Thinking more broadly about the aural environment of artworks, we also discussed the sounds that are not directly part of the work, but nevertheless participate in our perception of it – what Hanna called the “soundscape of new media”: the characteristic noises of film and slide projectors, the sizzling of CRT monitors, etc. The specific aural (and visual) properties of each technology—the playback or display equipment employed to activate moving images, for instance—often escape the viewer’s attention until the technology changes or becomes obsolete, and its intrinsic properties disappear. But what happens when the specific soundscape is gone? Should it be considered a loss? As a result of this change, does the work becomes different, or only our experience of it?
We could all recall examples where the sound of an analogue film projector was emulated in digital projection, which means that at least in some cases conservators have considered that the projector’s noise was an integral part of the way the artwork should be experienced. Indeed, why would sounds that are external (or collateral) to the work not be important? Especially with performance, sounds coming from the living bodies moving through space also tell something about the unfolding of the event. And ultimately, as Heike Roms pointed out, sound invites us to think further about what the work is, both in space and time.
If we think further beyond the aural dimensions, all the other senses can be triggered by performance (and by art in general). The smell of a performance (be it of sweat or of other materials) can be overwhelming, but we could also think of humidity, vibrations, temperature variations, and air drafts, etc. Yet as Hanna pointed out, these sensorial aspects are difficult to transmit and document, because we lack an appropriate recording medium or carrier. Despite this difficulty, can we imagine what a multi-sensory conservation of performance could be? Is reenactment a way of re-activating these lost sensory aspects?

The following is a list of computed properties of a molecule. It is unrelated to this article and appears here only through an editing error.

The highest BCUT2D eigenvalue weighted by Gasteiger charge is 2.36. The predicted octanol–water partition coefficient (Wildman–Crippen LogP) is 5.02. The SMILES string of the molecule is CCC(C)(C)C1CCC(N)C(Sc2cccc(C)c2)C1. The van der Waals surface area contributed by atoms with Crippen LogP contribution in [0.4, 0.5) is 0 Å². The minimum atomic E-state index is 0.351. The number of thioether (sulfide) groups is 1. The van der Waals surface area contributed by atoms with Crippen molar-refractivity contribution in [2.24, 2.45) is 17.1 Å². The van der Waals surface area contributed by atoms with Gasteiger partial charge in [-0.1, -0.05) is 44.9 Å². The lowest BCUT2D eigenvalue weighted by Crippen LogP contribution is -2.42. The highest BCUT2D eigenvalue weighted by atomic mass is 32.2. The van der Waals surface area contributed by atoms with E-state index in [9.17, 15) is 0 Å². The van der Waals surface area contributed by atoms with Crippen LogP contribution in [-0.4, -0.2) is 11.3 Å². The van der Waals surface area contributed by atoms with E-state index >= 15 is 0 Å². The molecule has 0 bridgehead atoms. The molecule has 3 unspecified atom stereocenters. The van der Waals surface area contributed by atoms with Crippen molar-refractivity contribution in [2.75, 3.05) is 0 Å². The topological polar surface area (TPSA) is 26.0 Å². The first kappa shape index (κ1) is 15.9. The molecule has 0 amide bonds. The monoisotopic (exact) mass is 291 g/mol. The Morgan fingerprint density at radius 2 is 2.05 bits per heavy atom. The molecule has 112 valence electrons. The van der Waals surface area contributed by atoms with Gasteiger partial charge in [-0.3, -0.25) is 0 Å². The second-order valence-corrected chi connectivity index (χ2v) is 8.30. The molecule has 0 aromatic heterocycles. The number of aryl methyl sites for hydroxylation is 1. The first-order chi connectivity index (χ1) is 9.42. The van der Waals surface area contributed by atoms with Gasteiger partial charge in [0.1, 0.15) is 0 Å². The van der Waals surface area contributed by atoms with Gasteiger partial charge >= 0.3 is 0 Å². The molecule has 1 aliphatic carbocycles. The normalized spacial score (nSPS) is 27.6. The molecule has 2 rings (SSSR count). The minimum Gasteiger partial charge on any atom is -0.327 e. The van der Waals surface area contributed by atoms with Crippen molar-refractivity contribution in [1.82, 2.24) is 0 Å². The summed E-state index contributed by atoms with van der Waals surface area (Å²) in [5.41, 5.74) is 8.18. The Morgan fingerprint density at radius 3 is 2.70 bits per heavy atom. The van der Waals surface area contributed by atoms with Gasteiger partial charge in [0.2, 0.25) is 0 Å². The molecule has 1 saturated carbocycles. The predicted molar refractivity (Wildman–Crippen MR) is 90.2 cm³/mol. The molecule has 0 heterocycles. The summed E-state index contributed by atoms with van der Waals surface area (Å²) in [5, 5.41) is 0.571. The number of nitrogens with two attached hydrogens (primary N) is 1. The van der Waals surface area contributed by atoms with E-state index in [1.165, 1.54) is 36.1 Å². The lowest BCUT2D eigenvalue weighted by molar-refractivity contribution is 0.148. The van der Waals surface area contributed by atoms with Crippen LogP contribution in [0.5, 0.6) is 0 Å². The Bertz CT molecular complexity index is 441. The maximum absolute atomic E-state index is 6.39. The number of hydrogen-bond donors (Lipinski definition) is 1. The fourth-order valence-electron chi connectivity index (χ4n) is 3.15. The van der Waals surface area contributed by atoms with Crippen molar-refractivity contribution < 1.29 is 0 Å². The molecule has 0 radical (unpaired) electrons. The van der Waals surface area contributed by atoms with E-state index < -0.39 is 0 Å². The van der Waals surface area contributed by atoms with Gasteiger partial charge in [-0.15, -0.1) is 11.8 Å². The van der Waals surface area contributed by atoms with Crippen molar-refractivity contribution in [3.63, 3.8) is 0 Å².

As an ending note, I recently discovered that many people on YouTube seem to find the sounds and haptic aspects of art conservation to be soothing, as the success of these ASMR conservation videos indicates. Perhaps an inspiration to build an archive of conservation through all the senses?
 A chapter outline of the project “Listening to Performance Art” will be published later in 2022 in Tancredi Gusman (ed.) Reconstructing Performance Art, Routledge.
 Amy Brost, “A Documentation Framework for Sound in Time-based Media Installation Art,” Journal of the American Institute for Conservation, 60:2-3 (2021), 210-224.
 For example Bruce Nauman’s Art Make-Up (1967), a 16mm film piece that was transferred to video. For a discussion of this case, see: Pip Laurenson, “Vulnerabilities and Contingencies in Film and Video Art,” in Film and Video Art, ed. Stuart Comer (London: Tate Publishing, 2010), 145-151.